Artist Steve Spazuk creates drawings with a medium usually reserved for destroying things: fire. Using a candle or torch Spazuk works the flame much like a pencil drawing with the soot left behind on the canvas. In a way akin to automatic drawing, he doesn’t direct his hand but accepts the chance images that appear on the surface. Spazuk then “sculpts” the soot left on each canvas into its final image. Speaking about his unique flame drawn process he says:
“ This in-the-moment creative practice coupled with the fluidity of the soot, creates a torrent of images, shadows and light. Fueled by the quest of a perfect shape that has yet to materialize, I concentrate in a meditative act and surrender to capture the immediacy of the moment on canvas.”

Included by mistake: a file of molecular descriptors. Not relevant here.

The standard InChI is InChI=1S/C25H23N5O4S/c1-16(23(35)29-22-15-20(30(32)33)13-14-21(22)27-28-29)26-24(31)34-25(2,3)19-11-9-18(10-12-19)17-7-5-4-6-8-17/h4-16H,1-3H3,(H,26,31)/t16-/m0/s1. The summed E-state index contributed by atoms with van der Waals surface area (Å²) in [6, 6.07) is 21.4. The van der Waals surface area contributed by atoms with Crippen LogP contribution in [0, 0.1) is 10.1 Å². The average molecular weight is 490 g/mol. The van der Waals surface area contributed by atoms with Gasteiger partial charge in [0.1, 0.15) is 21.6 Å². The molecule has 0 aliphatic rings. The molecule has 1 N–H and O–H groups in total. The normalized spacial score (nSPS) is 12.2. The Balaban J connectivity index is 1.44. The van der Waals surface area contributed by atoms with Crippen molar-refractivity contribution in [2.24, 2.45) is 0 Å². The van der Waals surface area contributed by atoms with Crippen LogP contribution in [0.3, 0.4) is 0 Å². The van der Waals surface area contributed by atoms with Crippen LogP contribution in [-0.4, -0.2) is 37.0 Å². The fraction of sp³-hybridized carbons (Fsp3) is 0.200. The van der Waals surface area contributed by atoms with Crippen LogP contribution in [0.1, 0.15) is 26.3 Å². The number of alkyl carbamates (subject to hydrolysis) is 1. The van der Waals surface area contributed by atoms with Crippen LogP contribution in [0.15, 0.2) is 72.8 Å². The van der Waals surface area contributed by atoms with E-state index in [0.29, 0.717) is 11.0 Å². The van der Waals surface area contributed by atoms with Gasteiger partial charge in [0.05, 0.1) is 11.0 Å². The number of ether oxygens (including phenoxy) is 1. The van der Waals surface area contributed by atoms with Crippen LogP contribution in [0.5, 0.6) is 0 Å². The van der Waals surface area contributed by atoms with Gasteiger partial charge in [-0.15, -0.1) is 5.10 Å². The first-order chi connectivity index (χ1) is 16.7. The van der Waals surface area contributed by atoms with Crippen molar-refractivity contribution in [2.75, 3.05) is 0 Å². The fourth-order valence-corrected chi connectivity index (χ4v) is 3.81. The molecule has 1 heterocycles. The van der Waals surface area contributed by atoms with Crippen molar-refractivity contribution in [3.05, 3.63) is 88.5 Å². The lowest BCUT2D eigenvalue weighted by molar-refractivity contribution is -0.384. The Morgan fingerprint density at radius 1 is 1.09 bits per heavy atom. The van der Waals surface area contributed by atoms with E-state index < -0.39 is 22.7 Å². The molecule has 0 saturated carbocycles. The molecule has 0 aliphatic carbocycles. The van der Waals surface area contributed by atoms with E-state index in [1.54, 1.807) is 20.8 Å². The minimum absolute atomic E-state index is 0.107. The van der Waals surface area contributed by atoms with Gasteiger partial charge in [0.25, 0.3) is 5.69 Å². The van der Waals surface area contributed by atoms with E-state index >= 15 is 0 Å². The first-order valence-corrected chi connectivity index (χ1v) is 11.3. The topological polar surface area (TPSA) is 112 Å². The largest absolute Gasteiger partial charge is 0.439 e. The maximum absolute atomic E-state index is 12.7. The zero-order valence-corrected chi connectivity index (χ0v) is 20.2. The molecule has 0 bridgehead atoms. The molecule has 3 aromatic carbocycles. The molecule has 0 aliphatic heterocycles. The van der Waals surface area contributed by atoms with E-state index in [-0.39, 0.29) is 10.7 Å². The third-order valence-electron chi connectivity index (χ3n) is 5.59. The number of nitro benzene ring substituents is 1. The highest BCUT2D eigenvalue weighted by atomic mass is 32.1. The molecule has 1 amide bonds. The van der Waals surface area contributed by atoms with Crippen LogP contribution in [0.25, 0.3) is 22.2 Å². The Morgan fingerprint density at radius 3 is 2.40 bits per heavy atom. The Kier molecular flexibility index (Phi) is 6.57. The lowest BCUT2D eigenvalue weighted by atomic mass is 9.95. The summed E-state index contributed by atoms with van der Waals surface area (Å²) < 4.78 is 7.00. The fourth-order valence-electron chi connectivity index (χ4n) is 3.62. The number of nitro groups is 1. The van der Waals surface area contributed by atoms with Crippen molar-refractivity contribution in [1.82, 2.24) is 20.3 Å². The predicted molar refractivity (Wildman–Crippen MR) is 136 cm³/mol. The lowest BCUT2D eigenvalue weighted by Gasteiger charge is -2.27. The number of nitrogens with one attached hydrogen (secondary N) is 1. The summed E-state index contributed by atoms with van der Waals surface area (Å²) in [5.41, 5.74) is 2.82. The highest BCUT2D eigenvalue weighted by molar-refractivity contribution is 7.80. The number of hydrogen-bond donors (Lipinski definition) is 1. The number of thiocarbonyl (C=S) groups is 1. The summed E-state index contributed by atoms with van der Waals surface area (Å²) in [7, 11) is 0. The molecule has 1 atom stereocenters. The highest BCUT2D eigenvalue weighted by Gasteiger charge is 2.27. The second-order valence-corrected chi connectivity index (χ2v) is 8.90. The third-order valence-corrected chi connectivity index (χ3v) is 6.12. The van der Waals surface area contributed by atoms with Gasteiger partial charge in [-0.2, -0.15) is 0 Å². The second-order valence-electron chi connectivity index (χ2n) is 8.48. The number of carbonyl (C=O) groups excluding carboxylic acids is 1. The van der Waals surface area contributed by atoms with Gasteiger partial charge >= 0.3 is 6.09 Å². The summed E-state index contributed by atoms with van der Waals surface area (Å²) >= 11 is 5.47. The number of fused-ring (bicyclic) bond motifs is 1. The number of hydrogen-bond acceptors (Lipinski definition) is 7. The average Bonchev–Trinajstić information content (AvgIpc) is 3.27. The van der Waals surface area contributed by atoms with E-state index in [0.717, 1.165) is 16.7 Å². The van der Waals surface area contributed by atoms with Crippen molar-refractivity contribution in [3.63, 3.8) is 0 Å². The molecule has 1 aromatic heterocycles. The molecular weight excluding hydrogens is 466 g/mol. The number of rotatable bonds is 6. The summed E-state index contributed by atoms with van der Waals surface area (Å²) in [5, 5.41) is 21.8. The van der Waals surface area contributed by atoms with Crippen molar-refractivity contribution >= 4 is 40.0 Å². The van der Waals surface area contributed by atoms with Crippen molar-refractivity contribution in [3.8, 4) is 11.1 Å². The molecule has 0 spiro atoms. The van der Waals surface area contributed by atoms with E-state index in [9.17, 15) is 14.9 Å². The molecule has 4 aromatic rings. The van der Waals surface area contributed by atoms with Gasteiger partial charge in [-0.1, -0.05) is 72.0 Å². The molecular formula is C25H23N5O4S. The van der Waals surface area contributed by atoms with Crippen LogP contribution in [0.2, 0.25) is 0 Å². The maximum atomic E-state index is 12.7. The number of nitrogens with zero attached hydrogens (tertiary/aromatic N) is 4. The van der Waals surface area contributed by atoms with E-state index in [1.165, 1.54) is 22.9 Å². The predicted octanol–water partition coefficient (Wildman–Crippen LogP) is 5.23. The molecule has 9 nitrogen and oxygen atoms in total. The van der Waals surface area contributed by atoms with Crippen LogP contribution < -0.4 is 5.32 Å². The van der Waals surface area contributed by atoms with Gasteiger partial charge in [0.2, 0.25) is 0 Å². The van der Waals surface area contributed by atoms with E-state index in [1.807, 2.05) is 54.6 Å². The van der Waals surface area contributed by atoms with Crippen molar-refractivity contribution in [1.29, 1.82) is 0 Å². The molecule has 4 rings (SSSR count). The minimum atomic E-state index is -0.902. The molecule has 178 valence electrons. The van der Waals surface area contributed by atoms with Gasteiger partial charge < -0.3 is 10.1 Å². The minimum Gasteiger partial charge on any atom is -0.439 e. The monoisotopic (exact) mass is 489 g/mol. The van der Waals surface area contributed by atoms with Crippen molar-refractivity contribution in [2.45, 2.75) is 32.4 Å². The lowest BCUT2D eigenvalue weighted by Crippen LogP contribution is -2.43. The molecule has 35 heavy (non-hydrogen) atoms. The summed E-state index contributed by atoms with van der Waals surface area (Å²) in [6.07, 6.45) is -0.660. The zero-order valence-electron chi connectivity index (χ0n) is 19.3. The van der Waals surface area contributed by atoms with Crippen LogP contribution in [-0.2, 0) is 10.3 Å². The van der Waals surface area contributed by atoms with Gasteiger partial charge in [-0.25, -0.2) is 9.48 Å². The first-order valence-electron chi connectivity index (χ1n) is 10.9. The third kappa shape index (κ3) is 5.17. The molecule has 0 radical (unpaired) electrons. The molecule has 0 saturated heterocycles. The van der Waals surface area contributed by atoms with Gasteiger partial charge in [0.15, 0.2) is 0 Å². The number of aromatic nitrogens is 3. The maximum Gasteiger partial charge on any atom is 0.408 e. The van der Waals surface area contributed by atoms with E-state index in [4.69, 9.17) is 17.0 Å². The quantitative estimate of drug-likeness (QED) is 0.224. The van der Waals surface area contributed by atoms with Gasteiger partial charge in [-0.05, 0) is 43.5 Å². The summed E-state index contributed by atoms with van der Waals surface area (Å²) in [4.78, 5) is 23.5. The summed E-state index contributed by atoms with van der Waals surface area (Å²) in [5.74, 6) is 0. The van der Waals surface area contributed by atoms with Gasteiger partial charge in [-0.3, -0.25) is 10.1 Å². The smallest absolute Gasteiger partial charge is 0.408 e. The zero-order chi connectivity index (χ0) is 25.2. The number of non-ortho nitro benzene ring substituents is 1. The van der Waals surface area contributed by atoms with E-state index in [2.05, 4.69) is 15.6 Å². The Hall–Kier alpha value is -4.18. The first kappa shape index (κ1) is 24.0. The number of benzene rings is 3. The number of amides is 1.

Alex Wein is a recent graduate of the Maryland Institute College of Art. The photography work on his site is really diverse, but I’m particularly into these smoke-swathed figures in black and white. (via)
Photographer Alison Scarpulla understands the strange power and intriguing beauty of decay. She transforms her already beautiful photographs into even more striking images not by Photoshop, but by her own unorthodox sorcery. In order to achieve a desired effect, Scarpulla sometimes uses expired film, while at other times she smears her lens with dirt. Additionally, she has been known to blow smoke on or drip everything from water to acid on negatives. Her unusual experiments make for excitingly unique and especially beautiful images of all things odd and occult.